The biggest struggle throughout my career has been getting the word out about our specialty services, especially vision rehabilitation and development vision training/therapy. Vision is largely pre-conscious. That means that most visual tasks operate without the person’s awareness. Vision is significantly broader than what we are typically aware of. Most people, and many other medical and healthcare providers, think of vision as merely eyesight. But, eyesight is only a very small portion of our visual sense. Vision is a much broader sense in which the eyes must also be able to coordinate together, have accurate fixation, well-controlled eye movements, and accurate, sustainable focusing ability. The brain must then be able to organize and analyze the information gathered by the eyes in order to derive meaning from this information. The person must then be able to react, interact, and direct action into the environment based on this information. Vision is a process that is learned and can be enhanced, altered and changed through experiences or impaired with injury. Vision dysfunction can affect learning, working, driving, balance, and many other activities of daily living. However, vision deficits are often called the great masquerader due to symptoms appearing as a different problem, like difficulty with reading or a balance problem. These people with vision deficits/dysfunction often have 20/20 eyesight and get left untreated or treated for the wring problem. It has been an extreme challenge in my career to explain this difference between simple eyesight and the greater bodily sense of vision and the importance of evaluation and treatment of vision as a system.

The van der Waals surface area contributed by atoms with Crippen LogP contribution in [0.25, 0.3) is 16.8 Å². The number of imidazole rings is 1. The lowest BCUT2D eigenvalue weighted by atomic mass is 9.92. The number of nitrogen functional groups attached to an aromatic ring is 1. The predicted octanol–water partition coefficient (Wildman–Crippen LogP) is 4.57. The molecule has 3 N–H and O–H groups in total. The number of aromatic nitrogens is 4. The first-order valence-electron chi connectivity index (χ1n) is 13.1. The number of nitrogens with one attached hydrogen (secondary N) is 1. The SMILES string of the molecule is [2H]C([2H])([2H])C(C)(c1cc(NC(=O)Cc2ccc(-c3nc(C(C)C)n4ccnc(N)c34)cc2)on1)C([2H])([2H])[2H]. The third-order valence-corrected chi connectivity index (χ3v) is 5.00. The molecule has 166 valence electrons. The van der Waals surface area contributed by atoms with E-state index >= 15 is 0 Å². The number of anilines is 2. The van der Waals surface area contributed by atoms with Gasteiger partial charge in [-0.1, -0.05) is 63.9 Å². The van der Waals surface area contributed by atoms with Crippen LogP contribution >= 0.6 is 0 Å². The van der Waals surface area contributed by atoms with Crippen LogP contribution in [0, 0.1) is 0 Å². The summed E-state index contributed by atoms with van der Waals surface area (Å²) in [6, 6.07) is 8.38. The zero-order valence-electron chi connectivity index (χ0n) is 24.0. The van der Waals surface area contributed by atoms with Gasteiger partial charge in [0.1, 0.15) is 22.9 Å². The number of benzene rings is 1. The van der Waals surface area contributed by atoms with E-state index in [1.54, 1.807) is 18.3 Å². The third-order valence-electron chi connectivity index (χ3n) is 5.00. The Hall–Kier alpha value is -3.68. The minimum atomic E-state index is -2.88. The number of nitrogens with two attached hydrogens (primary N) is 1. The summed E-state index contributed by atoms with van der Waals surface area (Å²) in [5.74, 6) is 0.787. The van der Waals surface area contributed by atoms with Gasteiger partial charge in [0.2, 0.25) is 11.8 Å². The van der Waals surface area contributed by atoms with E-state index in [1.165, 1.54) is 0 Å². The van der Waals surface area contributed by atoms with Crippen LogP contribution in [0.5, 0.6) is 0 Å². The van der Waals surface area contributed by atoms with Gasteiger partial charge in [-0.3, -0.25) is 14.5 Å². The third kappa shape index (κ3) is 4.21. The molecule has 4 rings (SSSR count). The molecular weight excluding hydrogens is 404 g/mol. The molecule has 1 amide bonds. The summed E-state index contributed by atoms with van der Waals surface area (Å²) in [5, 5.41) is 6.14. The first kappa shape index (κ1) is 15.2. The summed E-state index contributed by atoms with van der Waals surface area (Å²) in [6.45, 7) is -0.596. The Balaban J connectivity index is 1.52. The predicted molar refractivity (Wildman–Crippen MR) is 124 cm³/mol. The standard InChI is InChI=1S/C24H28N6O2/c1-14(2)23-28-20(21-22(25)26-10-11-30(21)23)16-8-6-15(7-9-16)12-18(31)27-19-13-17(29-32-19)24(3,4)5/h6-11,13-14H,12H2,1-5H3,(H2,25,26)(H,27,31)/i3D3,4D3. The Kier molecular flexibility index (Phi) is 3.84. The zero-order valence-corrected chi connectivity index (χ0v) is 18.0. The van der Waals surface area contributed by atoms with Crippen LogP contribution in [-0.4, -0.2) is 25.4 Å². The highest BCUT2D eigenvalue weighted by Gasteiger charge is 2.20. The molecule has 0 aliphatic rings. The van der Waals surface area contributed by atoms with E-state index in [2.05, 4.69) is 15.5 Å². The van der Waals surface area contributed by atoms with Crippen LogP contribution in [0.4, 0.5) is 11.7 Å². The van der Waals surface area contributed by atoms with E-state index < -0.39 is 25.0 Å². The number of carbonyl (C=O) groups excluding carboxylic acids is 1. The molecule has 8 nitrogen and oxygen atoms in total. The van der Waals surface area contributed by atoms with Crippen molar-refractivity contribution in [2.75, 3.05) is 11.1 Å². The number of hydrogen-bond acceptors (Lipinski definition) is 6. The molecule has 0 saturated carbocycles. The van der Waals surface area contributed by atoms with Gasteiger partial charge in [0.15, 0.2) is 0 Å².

As you know, we’re big fans of Escondido Premier Eyecare. For our readers who might not be as familiar what can you tell them about the brand?
Escondido Premier Eyecare Optometric Center Optometrist
Our goal at Escondido Premier Eyecare and my personal goal is to treat everyone with the highest level of care possible, taking account the needs of the person as a whole and not just addressing their eyes. This means I treat everyone as I would my mom, my sister my uncle and my best friend. Whether that means simply getting the best possible contacts or glasses available, evaluation and prevention of eye health problems, or providing a specialty contact lens or a personalized vision therapy or vision rehabilitation program.
Networking and finding a mentor can have such a positive impact on one’s life and career. Any advice?
I have found that reaching out through local optometry groups and local business groups as well as specialty groups similar to our area of expertise has been the most beneficial for networking our services.
- Email: email@example.com
- Website: escondidopremiereyecare.com
Shelly Mullin, Shellz Designs